Reel Matt

This blog started as my movie marathon — watching a movie a day for a whole year — and has continued as a place for me to write reviews about movies, TV, and various other items.

About

Blog

Oscar Predictions

This is still a work in progress as I migrate from my old platform at Tumblr. For now, you can still access the whole backlog of posts there at http://reelmatt.tumblr.com

Everything Must Go

Film #315

THE PLOT

When an alcoholic relapses, causing him to lose his wife and his job, he holds a yard sale on his front lawn in an attempt to start over. A new neighbor might be the key to his return to form.

Year 1, Day 322

BEFORE: Now that I’m all moved in and ready to begin what will surely be a fun summer, it’s time to return to the movie marathon. Starting today off is Everything Must Go, a comedy/drama starring Will Ferrell. This is the first Ferrell drama I’ll see and I’m interested to see how he fares away from his comedy. If things go well, I’ll also have a double-feature later, but more on that if it happens.

AFTER: Here’s yet another film with such great potential that’s squandered by complicating things more than they need to be. Everything Must Go is a great look at Nick Halsey (Will Ferrell) who’s life falls apart after relapsing but instead of staying concise and focused, the film tries to be broad and inclusive; the result isn’t good.

Will Ferrell actually does a fairly good job at this turn in drama. While his performance is by no means Oscar worthy and pales in comparison to more talented dramatic actors, Ferrell holds his ground. There’s some subtlety to his performance as an alcoholic; he doesn’t take to either extreme. Some moments you see his kind and compassionate side as he helps his neighbor Samantha (Rebecca Hall) move in or offer the young kid Kenny (Christopher Wallace) money to help him sell his things. Other moments you see his out-of-control, rage-filled rampages destroying his phone, wasting beer, or knocking over piles of his belongings. As far as I’m concerned, Ferrell did his part justice. My reservations coincide with my problems with story.

My first film professor in college said something along the lines of, “If you can make the movie with three characters, you can make it with only two. And if you can do it with only two, you can do it with one. Same goes with locations.” I’m paraphrasing a bit and his statement is a bit extreme to begin with, but the point is: keep it simple. Everything Must Go just screams simple film. It’s not like Iron Man 3 or Star Trek Into Darkness that almost needs it’s big set pieces and action sequences. A majority of the film (I’d say at least 70%) takes place in one location - Halsey’s front lawn - and focuses on two characters - Halsey and Kenny. These moments are great. They provide insight into the characters and the situation they are in. Despite the limitation of one location and two people, these scenes remain entertaining and well done throughout the film even without a lot of variety. That’s because they fit the film; it matches the style. But there’s all of these other characters that clog that up. Samantha, Frank Garcia (Michael Peña), and Delilah (Laura Dern) all serve almost no purpose. The bits they do show up in give us glimpses at other parts of Halsey’s life and how he’s changed from past to present, but the inclusion of the characters raise more questions than answer they provide. Delilah is an especially good example of this, showing up for only five minutes and making me question why they couldn’t just have incorporated her story about Halsey into some other character so I’m not left questioning what Delilah’s purpose is.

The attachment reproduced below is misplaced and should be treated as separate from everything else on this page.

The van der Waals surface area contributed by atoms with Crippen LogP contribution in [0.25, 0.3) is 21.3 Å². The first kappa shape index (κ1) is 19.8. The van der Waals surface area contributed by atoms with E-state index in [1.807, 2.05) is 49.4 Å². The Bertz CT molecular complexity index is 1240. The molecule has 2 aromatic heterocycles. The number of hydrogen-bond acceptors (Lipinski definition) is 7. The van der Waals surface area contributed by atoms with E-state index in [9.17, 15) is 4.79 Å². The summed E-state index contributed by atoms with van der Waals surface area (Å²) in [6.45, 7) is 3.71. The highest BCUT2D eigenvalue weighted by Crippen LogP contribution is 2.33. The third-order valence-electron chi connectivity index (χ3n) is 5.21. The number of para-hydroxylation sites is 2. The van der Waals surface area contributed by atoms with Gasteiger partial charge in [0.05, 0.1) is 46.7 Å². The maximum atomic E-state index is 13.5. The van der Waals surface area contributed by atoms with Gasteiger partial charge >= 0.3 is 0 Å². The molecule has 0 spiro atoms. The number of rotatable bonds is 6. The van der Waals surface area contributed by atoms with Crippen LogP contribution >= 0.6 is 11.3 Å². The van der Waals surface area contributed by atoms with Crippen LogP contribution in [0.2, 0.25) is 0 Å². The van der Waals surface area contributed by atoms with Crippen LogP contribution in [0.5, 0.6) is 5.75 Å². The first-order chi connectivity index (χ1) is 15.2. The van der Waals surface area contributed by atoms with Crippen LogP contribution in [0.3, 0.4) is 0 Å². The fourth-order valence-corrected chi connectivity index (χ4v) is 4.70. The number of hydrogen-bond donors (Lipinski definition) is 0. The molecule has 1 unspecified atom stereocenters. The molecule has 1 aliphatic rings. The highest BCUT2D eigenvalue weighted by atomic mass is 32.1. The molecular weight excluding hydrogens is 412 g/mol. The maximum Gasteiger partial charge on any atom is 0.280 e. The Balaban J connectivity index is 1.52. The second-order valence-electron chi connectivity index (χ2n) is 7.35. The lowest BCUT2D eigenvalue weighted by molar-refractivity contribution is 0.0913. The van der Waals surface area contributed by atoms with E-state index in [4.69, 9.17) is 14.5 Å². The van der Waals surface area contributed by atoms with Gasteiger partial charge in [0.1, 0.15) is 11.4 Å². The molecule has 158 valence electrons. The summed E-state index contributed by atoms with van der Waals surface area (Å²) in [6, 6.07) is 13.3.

Everything Must Go was good in the parts where it was allowed to shine and be itself. Halsey and Kenny (Ferrell and Wallace) work very well together, but they are overshadowed by secondary characters and storylines that, when looking at what they add to the story, aren’t anywhere near as important as the main story itself. These parts are so distracting that it actually hurts the better parts of the film.

RATING: 2 out of 5